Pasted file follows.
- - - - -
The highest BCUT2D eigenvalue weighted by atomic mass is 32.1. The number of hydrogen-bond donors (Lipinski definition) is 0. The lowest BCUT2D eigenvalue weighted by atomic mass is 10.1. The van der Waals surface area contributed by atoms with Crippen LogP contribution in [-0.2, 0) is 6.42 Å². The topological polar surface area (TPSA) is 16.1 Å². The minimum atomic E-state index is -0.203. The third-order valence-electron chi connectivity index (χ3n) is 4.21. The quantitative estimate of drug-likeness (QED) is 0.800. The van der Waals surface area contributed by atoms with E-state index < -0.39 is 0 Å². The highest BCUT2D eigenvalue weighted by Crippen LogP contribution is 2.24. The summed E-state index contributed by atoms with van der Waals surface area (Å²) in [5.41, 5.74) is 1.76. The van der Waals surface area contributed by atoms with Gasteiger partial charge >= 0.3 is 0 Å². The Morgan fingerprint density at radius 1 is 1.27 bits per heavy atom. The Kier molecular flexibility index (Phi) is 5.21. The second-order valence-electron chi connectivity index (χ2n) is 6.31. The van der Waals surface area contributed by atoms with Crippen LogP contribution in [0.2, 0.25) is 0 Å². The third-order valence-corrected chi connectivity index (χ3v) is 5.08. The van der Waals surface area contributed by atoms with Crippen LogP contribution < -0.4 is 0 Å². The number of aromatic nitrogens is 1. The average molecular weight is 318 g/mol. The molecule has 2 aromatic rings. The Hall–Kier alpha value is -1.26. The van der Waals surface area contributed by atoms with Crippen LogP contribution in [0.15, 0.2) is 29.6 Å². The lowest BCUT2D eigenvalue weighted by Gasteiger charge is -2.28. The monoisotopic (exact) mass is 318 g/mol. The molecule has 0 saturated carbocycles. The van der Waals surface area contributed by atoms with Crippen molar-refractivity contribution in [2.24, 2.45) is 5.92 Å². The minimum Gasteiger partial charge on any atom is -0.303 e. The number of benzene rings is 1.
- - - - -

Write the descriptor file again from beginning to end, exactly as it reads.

The highest BCUT2D eigenvalue weighted by atomic mass is 32.1. The number of hydrogen-bond donors (Lipinski definition) is 0. The lowest BCUT2D eigenvalue weighted by atomic mass is 10.1. The van der Waals surface area contributed by atoms with Crippen LogP contribution in [-0.2, 0) is 6.42 Å². The topological polar surface area (TPSA) is 16.1 Å². The minimum atomic E-state index is -0.203. The third-order valence-electron chi connectivity index (χ3n) is 4.21. The quantitative estimate of drug-likeness (QED) is 0.800. The van der Waals surface area contributed by atoms with E-state index < -0.39 is 0 Å². The highest BCUT2D eigenvalue weighted by Crippen LogP contribution is 2.24. The summed E-state index contributed by atoms with van der Waals surface area (Å²) in [5.41, 5.74) is 1.76. The van der Waals surface area contributed by atoms with Gasteiger partial charge >= 0.3 is 0 Å². The Morgan fingerprint density at radius 1 is 1.27 bits per heavy atom. The Kier molecular flexibility index (Phi) is 5.21. The second-order valence-electron chi connectivity index (χ2n) is 6.31. The van der Waals surface area contributed by atoms with Crippen LogP contribution in [0.2, 0.25) is 0 Å². The third-order valence-corrected chi connectivity index (χ3v) is 5.08. The van der Waals surface area contributed by atoms with Crippen LogP contribution < -0.4 is 0 Å². The number of aromatic nitrogens is 1. The average molecular weight is 318 g/mol. The molecule has 2 aromatic rings. The Hall–Kier alpha value is -1.26. The van der Waals surface area contributed by atoms with Crippen LogP contribution in [0.15, 0.2) is 29.6 Å². The lowest BCUT2D eigenvalue weighted by Gasteiger charge is -2.28. The monoisotopic (exact) mass is 318 g/mol. The molecule has 0 saturated carbocycles. The van der Waals surface area contributed by atoms with Crippen molar-refractivity contribution in [2.24, 2.45) is 5.92 Å². The minimum Gasteiger partial charge on any atom is -0.303 e. The number of benzene rings is 1.